Immigration in the Hoosier State has been growing since 1990, accounting for 25 percent of its population growth between 2000 and 2015.
To Hoosiers who are concerned about the growing wave of immigrants, the data may seem particularly troubling — especially if widely accepted views on immigrants’ use of welfare are taken into account. But according to Ball State University's Center for Business and Economic Research, many popular conceptions regarding immigration don’t match reality.
Immigrants Keep Us Going
It is no secret that native population growth in America is in decline. That is especially true in Indiana, where population projections seem troubling, particularly once we hit the year 2030. But with the influx of immigrants, the negative consequences of the decline in the overall population are being slowly addressed — especially when it comes to employment problems.
In a study titled Fiscal, Economic, & Social Effects of Immigration in the Hoosier State, Ball State University researchers learned that immigrants have steadily contributed to the state’s social welfare through income, consumption, property, and payroll taxes. Additionally, these same immigrants “tend to use fewer [government-backed] services than the native-born population, and receive less benefit when they do use services,” researchers concluded.
In other words, they keep our economy going, helping native-born Americans prosper.
The study provides an in-depth look at the data, helping us see that some of the most widely believed “truths” about immigration in America are nothing but fear-fueled misconceptions.
Most importantly, the study discovered that immigrants do assimilate, and that while many are at the lower end of the educational spectrum, immigrants are also found at the highest end, with only 30 percent of the foreign-born population having less than a high school diploma and another 30 percent having a college degree or higher in 2016 alone. During the same year, only 24 percent of the native-born population had a college degree or higher.
For immigrants who arrived between 2010 and 2016, the numbers are even more promising as nearly 50 percent have a college degree or higher.
Another area in which immigrants actually fared much better than the native-born was in welfare use.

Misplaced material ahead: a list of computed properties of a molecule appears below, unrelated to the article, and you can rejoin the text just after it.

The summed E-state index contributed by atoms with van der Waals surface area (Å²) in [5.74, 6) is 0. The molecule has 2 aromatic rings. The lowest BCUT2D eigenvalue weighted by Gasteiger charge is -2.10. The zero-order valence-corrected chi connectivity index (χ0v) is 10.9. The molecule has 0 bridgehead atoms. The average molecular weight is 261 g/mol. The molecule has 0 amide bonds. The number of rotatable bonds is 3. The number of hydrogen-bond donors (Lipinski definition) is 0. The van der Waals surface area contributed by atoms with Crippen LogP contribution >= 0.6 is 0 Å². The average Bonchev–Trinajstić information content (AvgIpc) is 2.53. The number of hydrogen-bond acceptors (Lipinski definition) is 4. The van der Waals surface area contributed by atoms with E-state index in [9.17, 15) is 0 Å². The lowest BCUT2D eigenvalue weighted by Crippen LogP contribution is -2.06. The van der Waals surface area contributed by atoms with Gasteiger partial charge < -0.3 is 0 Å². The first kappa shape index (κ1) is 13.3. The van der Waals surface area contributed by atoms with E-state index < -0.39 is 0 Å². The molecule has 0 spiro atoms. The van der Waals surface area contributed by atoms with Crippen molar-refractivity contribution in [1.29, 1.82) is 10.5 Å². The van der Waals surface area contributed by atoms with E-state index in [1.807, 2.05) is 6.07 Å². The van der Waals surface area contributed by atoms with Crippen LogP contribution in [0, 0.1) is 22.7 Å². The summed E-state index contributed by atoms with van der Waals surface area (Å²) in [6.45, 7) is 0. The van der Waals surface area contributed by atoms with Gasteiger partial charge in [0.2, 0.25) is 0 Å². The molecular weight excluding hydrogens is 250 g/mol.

According to the study, only 15 percent of immigrants get Social Security benefits, making them less likely to report having any income from sources other than work than native-born residents. As a matter of fact, researchers found that 32 percent of native-born households obtain income from Social Security Insurance, more than double the number of immigrant households that do.
And while a “slightly higher percentage … of foreign-born households receive” Supplemental Nutritional Assistance Program (a.k.a. food stamps) benefits, researchers stated, “foreign-born Hoosiers contributed $1.6 billion to federal taxes, $815 million to Social Security, $217.5 million to Medicare, and $702 million to state and local taxes” in 2014 alone.
And if that wasn’t enough, the study also uncovered that immigrants in Indiana are more likely to be employed than native-born Hoosiers.
Free to Grow
As AIER Senior Fellow Richard M. Ebeling wrote recently, America “has meant hope, opportunity, and freedom for tens of millions of people over the last two and half centuries.” And as the U.S. continues to fight its unwinnable War on Drugs, Central American countries continue to deal with the consequences, with gangs growing in influence and becoming more and more violent toward the local population.
Feeling the pressure and seeing their loved ones die, Central Americans pack up and travel north, hoping to find the freedom they wish they had at home. But as they arrive, many struggle to be let in, especially those who suffered persecution in their home countries.
But as the evidence demonstrates, immigrants aren’t detrimental to the economy as many believe. Additionally, they also provide a support system to the very government that has, oftentimes, made it nearly impossible for them to become productive in the country. If anything, this shows that states, and not the federal government, should have the power to set their own immigration policies. If this were the case, regions that suffer due to declining population growth could benefit greatly from letting more people in without having to impose their own immigration policies on other states.
As with other matters, decentralization could be key in making things better — not only because it would benefit immigrants who want to move here to work, but also because Americans would reap the benefits of a prosperous economy.